You might reasonably ask, “What the Hell is the 1930 The Phantom of the Opera?” Well, I can only partially answer as it’s mostly lost. But then so is the 1925 version. You think you’ve seen the silent version? You haven’t. Let’s look at a bit of history to get this all in place.

The silent version, directed by Rupert Julian and starring Lon Chaney, had its initial test screening in early 1925. It wasn’t received well, so it was massively re-shot by director Edward Sedgwick, who was known for cheap westerns. This version didn’t do well at test screenings either, so a third version was made, keeping the ending of the second, but made up mostly of shots from the first, though overall trimmed and tightened a great deal. The biggest plot differences between the first and third was the character of The Persian becoming a policeman, and with that, Erik’s Middle Eastern background was changed to make him an escaped convict, and the ending was altered such that Erik no longer died of a broken heart, but by the actions of a mob. This is what was released and became a huge hit. Judging it from what has survived, it was exciting and frightening. It also made clever use of tinting to indicate where and when events were happenings. And it used Technicolor in a few scenes, bringing a beauty previously unknown in film; really, the masked ball is breathtaking. Julian was not a great director, but the production had love and money lavished upon it resulting in some amazing moments.

Then came talkies. It was not uncommon to attempt to re-purpose silent films, either by looping sound for a re-release, or by combing the silent sections with newly shot scenes. The 1930 Phantom is a case of the second. While the story was kept the same, roughly 40% of the film was re-shot, with Mary Phibin and Norman Kerry brought back for new versions of their old scenes. Unfortunately, the few years showed on them, particularly on Phibin who looks much different. Virgina Pearson, who’d played Carlotta, couldn’t sing, so she was recast with Mary Fabian. However, they still wanted to use Pearson’s scenes where Carlotta interacted with the managers, so in those cases Pearson was now said to be playing Carlotta’s mother, speaking for Carlotta. But they had a big problem. Lon Chaney had left Universal for MGM, and his  contract dictated he couldn’t be dubbed, so they were stuck. So while scenes without Chaney now had voices, as well as music and sound effects, those with Chaney used the old intertitle cards, along with the music and sound effects. Their workaround was to add a new character—Erik’s servant—who could now speak for him, at least when he was off screen. So the voice coming through the mirror was no longer The Phantom’s.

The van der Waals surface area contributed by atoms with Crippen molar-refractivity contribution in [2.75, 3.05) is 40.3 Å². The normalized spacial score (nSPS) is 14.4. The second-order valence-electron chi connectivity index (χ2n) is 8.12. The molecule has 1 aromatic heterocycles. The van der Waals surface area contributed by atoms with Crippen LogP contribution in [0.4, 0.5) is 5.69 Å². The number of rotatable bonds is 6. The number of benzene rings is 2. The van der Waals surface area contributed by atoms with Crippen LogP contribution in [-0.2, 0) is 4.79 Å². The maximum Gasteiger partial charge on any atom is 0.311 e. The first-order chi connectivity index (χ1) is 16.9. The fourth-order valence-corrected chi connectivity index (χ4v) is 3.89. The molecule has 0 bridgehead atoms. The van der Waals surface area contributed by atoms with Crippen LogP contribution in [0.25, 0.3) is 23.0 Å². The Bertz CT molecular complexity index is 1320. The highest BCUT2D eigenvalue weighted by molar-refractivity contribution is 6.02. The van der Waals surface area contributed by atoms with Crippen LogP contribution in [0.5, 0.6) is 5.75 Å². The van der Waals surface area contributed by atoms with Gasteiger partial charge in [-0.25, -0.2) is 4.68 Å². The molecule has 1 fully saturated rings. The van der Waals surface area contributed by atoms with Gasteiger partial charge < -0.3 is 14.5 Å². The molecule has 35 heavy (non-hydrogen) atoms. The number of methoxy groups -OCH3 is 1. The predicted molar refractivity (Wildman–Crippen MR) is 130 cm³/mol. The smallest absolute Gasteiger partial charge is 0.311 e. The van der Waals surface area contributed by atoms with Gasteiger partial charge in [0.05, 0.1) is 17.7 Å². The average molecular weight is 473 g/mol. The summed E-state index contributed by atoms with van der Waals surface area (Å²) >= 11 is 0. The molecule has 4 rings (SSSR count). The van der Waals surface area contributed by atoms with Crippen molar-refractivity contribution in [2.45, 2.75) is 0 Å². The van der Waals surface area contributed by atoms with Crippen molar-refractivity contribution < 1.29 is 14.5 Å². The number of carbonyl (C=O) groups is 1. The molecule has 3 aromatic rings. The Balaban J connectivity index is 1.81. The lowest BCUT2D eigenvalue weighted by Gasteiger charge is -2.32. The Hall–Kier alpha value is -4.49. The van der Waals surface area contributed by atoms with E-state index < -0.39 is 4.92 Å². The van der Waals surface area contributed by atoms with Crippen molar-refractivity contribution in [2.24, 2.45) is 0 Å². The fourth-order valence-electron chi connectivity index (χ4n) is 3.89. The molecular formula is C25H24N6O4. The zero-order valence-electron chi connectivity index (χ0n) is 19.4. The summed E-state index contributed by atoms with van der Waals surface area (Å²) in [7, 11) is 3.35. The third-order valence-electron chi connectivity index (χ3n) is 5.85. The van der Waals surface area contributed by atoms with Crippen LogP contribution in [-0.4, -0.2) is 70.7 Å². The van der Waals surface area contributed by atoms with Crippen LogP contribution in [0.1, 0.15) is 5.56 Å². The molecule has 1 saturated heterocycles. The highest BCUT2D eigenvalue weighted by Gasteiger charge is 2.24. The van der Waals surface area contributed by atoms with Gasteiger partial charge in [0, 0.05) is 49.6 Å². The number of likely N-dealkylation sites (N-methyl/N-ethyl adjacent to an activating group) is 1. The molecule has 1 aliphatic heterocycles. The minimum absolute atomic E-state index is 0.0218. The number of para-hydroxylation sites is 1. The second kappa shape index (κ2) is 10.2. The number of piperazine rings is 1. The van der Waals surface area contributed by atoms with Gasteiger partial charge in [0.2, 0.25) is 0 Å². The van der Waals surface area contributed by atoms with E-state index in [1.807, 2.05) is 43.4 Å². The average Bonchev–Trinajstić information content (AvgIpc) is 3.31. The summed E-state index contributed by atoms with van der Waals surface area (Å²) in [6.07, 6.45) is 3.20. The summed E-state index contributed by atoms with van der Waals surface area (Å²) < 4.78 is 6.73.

This mostly-sound version was released in early 1930 (though it’s often called the 1929 version, perhaps because that’s when the new material was shot) and did very well at the box office.

Enough history? Not yet, as that doesn’t explain what we’ve got now. The filming of the silent The Phantom of the Opera was odd by current standards. In order to have two negatives, they set up two cameras next to each other, so every scene has two versions from slightly different angles. And when they shot Technicolor, they had a separate camera nearby recording the scene in B&W.

Over the years the sound version, as a whole, was lost (I’ll return to this in a moment). And at the end of the ‘40s, in an act that seems insane now, Universal destroyed all of their silent films. So all the original negatives are gone. So how do we have any cut of The Phantom of the Opera? Several ways. First, Universal would sell 16mm prints of films back in the ‘30s for home use. The construction of these prints wasn’t given much care and they didn’t always match the theatrical versions, as in this case. The tinting and color weren’t included. Scenes would be missing and the shots from the second camera sometimes replaced the ones used for the theatrical cut. The home prints deteriorated over the years, so film preservationist John Hampton gathered as many copies as he could and spliced the best bits together. The result also has a few minutes that seem to be from the sound version. It’s faded and filled with scratches, but it is considered close to the 1925 version.

The second source comes from the George Eastman museum which had been given a 35mm print in 1950. This is a high quality version, and with some cleaning up, looks beautiful today. But it’s a strange hodgepodge of bits from the 1925 theatrical cut, alternate shots from 1925, and sections from the sound version but missing the sound—for example Fabian is Carlotta and Pearson is her mother. It’s also entirely in B&W, meaning the tinting and Technicolor scenes are missing.

And we’re not quite done yet. The Bal Masque scene, in glorious Technicolor, was discovered separately, and has been spiced into place in the Eastman cut (as well as a poorer version of it sometimes appearing in the videos made from the Hampton source). Re-tinting the film is easy now, and a scene where the Phantom appears in color while the rest of the scene is still B&W (actually blue & white) has been recreated via computer.

Which gives us a poor print of something close to the silent 1925 version, and a very good print of something less close.

As for the 1930 sound version, the sound disks for the whole film were rediscovered, though without the images except for one reel, where we have it all. Outside of that one reel, the sound can’t be directly synced to any surviving rendition of the film.

So, how do I review the 1930 version? Well, I can’t, but I can speculate. The Eastman version of the silent film is a masterpiece. Scenes are gorgeous, the pace is rapid, the metaphors are thoughtful, and Chaney is truly unique. His Phantom make-up is wonderfully ghastly, yet he’s so expressive in it. And oh, the masquerade ball, in color is a thing to behold. I think less of the Hampton version, partly because the lower quality saps away much of the beauty of the images, but also because the pacing isn’t as good. A few nips and tucks help the picture.